Schelling

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Schel·ling

 (shĕl′ĭng), Friedrich Wilhelm Joseph von 1775-1854.
German idealist philosopher whose theories of the self, nature, and art influenced romanticism and to a degree presaged existentialism.
American Heritage® Dictionary of the English Language, Fifth Edition. Copyright © 2016 by Houghton Mifflin Harcourt Publishing Company. Published by Houghton Mifflin Harcourt Publishing Company. All rights reserved.

Schelling

(German ˈʃɛlɪŋ)
n
(Biography) Friedrich Wilhelm Joseph von (ˈfriːdrɪç ˈvɪlhɛlm ˈjoːzɛf fɔn). 1775–1854, German philosopher. He expanded Fichte's idea that there is one reality, the infinite and absolute Ego, by regarding nature as an absolute being working towards self-consciousness. His works include Ideas towards a Philosophy of Nature (1797) and System of Transcendental Idealism (1800)
Schellingian adj
Collins English Dictionary – Complete and Unabridged, 12th Edition 2014 © HarperCollins Publishers 1991, 1994, 1998, 2000, 2003, 2006, 2007, 2009, 2011, 2014

Schel•ling

(ˈʃɛl ɪŋ)

n.
Friedrich Wilhelm Joseph von, 1775–1854, German philosopher.
Random House Kernerman Webster's College Dictionary, © 2010 K Dictionaries Ltd. Copyright 2005, 1997, 1991 by Random House, Inc. All rights reserved.
References in periodicals archive ?
(8) I will therefore conclude this paper with a few preparatory remarks towards adopting a Schellingian approach to the philosophy of nature; albeit one that deviates from Schelling in several important respects.
Hartmann combines Schopenhauer's inevitable dissatisfaction of the will with a Hegelian phenomenological teleology and Schellingian pantheistic nature.
Schlegel is "Schellingian" in his philosophy of the beautiful.
I show in my third part how Schellingian resonances appear in Hearer of the Word (lectures 1937, published 1941).
The Wisdom Lovers of the 1820s are accorded an unusually prominent place in her history of the intelligentsia because they were the first to give a positive meaning to the posture of religious "doubt"--even if, in the end, they conceived doubt merely as a necessary stage in the individual's ascent to the higher knowledge of the Schellingian Absolute (21-22).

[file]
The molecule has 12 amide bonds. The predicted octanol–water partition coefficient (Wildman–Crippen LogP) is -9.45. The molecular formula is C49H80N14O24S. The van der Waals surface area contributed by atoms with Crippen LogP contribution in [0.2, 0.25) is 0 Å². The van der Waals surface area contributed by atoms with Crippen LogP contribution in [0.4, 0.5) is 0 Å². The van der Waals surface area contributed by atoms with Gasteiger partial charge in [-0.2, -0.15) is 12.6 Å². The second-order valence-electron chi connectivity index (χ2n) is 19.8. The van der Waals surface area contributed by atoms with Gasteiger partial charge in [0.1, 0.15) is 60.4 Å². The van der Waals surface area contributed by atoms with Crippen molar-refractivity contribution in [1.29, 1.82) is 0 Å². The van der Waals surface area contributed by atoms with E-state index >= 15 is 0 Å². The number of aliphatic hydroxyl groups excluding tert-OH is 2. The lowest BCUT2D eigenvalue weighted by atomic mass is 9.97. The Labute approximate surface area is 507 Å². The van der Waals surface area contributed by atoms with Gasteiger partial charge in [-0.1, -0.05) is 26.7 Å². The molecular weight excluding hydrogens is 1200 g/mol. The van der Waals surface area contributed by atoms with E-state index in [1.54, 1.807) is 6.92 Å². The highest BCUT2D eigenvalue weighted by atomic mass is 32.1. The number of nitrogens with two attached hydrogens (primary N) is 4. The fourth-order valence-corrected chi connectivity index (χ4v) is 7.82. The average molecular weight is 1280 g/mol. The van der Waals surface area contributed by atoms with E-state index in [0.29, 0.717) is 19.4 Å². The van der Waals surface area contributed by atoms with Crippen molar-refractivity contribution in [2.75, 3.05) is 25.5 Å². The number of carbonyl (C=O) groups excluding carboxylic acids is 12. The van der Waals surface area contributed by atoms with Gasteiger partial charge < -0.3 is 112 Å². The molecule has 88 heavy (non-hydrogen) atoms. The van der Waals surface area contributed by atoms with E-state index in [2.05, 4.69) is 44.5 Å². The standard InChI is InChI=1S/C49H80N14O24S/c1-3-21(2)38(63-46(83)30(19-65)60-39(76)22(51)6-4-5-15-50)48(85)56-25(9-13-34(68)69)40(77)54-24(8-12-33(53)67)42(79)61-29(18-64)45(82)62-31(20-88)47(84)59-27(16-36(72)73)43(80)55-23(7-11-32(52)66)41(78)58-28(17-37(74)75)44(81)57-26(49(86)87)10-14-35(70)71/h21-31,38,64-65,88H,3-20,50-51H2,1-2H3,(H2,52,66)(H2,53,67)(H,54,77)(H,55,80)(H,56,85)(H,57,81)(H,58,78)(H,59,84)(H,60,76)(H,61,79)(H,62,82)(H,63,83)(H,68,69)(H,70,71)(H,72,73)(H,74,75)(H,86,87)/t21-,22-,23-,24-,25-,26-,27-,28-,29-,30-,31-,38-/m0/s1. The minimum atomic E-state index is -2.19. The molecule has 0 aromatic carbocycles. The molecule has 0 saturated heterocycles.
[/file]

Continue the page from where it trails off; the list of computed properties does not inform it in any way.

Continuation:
Even though Wakefield could be consequently appreciated in the rarefied terms of the Schellingian schuldlose Schuldige [the guiltless guilty], he does not really belong, as is sometimes argued, with the impossibly troubled larger-than-life likes of Oedipus, Faust, Cain or Absconditus.
There is yet another play of ideas: "mind" further invokes the Schellingian World Soul whose creativity Novalis is mocking as being so rigid that its cosmos must remain sterile, unable to reproduce anything materially.
Rather than emphasizing the "voluntary" nature of the reminiscence that Proust portrays as constructing his evocations of the past, however, Kristeva associates it with a Romantic, and specifically Schellingian, tradition of creative imagination that is more spontaneous than voluntary, and that--according to Proust and its earlier advocates--mysteriously reconciles the subjective vision or interpretation with the objective "truths" it seeks to portray.
For Ruskin's argument follows exactly Coleridge's (Schellingian or Kantian) order of things.
In short, Richards wishes to push the case for a Romantic Goethe-*a blend of Spinoza, Schelling, and Oken with some Schiller thrown in for critical awareness: 'Goethe thus reaffirms a Schellingian Spinozism: God, nature, and intellect are one' (p.490).
that common understanding believes in the reality of physical objects; from that perspective the Greeks considered the gods to be neither real nor unreal." (24) Later in the nineteenth century, a variant on this Schellingian "aesthetic" approach to religion was expressed by Nietzsche in The Birth of Tragedy.
The embrace of the irreducible atomization of the social arena originates not only in a historicist claim of the failure of Hegel's confidence in modernity but also in a Schellingian critique of Hegel.